An increasing number of detection methods based on computer vision are applied to detect cracks in water conservancy infrastructure. However, most studies directly use existing feature extraction networks to extract cracks information, which are proposed for open-source datasets. As the cracks distribution and pixel features are different from these data, the extracted cracks information is incomplete. In this paper, a deep learning-based network for dam surface crack detection is proposed, which mainly addresses the semantic segmentation of cracks on the dam surface. Particularly, we design a shallow encoding network to extract features of crack images based on the statistical analysis of cracks. Further, to enhance the relevance of contextual information, we introduce an attention module into the decoding network. During the training, we use the sum of Cross-Entropy and Dice Loss as the loss function to overcome data imbalance. The quantitative information of cracks is extracted by the imaging principle after using morphological algorithms to extract the morphological features of the predicted result. We built a manual annotation dataset containing 1577 images to verify the effectiveness of the proposed method. This method achieves the state-of-the-art performance on our dataset. Specifically, the precision, recall, IoU, F1_measure, and accuracy achieve 90.81%, 81.54%, 75.23%, 85.93%, 99.76%, respectively. And the quantization error of cracks is less than 4%.
Projectile technology is commonly viewed as a significant contributor to past human subsistence and, consequently, to our evolution. Due to the allegedly central role of projectile weapons in the food-getting strategies of Upper Palaeolithic people, typo-technological changes in the European lithic record have often been linked to supposed developments in hunting weaponry. Yet, relatively little reliable functional data is currently available that would aid the detailed reconstruction of past weapon designs. In this paper, we take a use-wear approach to the backed tool assemblages from the Recent and Final Gravettian layers (Levels 3 and 2) of Abri Pataud (Dordogne, France). Our use of strict projectile identification criteria relying on combinations of low and high magnification features and our critical view of the overlap between production and use-related fractures permitted us to confidently identify a large number of used armatures in both collections. By isolating lithic projectiles with the strongest evidence of impact and by recording wear attributes on them in detail, we could establish that the hunting equipment used during the Level 3 occupations involved both lithic weapon tips and composite points armed with lithic inserts. By contrast, the Level 2 assemblage reflects a heavy reliance on composite points in hunting reindeer and other game. Instead of an entirely new weapon design, the Level 2 collection therefore marks a shift in weapon preferences. Using recent faunal data, we discuss the significance of the observed diachronic change from the point of view of prey choice, seasonality, and social organisation of hunting activities. Our analysis shows that to understand their behavioural significance, typo-technological changes in the lithic record must be viewed in the light of functional data and detailed contextual information.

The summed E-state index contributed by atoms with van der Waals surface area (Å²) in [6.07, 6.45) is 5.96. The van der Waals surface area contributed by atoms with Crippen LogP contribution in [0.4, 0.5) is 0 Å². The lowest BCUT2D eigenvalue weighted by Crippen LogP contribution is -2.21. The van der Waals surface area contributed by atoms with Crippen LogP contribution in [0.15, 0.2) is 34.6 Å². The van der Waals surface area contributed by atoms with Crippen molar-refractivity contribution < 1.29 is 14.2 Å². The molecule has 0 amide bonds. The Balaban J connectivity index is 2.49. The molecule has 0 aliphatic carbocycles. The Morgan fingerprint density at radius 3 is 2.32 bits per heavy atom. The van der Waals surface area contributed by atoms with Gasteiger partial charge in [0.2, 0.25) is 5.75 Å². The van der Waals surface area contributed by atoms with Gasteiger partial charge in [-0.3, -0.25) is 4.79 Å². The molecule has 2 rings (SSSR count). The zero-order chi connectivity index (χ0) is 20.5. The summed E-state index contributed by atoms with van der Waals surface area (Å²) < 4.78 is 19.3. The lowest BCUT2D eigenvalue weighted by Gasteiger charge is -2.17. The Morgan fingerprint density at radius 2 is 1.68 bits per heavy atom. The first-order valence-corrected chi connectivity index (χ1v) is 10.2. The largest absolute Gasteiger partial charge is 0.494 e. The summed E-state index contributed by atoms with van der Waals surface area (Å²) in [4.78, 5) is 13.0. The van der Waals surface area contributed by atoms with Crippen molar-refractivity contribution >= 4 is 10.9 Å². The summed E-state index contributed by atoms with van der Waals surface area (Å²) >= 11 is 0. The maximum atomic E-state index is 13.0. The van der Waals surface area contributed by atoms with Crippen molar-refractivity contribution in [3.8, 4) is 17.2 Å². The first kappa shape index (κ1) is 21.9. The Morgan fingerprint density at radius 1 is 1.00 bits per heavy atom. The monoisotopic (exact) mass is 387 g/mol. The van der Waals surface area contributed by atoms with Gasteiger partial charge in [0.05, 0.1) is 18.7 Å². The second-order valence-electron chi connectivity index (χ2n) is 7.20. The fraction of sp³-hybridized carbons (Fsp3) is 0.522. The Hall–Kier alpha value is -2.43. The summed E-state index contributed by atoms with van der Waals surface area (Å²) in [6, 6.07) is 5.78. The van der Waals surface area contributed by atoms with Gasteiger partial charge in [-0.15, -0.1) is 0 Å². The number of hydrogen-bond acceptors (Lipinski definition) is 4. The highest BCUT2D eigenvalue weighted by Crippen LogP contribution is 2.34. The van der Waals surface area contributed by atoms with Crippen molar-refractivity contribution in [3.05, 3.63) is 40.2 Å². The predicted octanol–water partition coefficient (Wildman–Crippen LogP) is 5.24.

Business competency emerges in flexibility and reliability of services that an enterprise provides. To reach that, executing business processes on a context-aware business process management suite which is equipped with monitoring, modeling and adaptation mechanisms and smart enough to react properly using adaptation strategies at runtime, are a major requisite. In this paper, a context-aware architecture is described to bring adaptation to common business process execution software. The architecture comes with the how-to-apply methodology and is established based on process standards like business process modeling notation (BPMN), business process execution language (BPEL), etc. It follows MAPE-K adaptation cycle in which the knowledge, specifically contextual information and their related semantic rules — as the input of adaptation unit — is modeled in our innovative context ontology, which is also extensible for domain-specific purposes. Furthermore, to support separation of concerns, we took apart event-driven adaptation requirements from process instances; these requirements are triggered based on ontology reasoning. Also, the architecture supports fuzzy-based planning and extensible adaptation realization mechanisms to face new or changing situations adequately. We characterized our work in comparison with related studies based on five key adaptation metrics and also evaluated it using an online learning management system case study.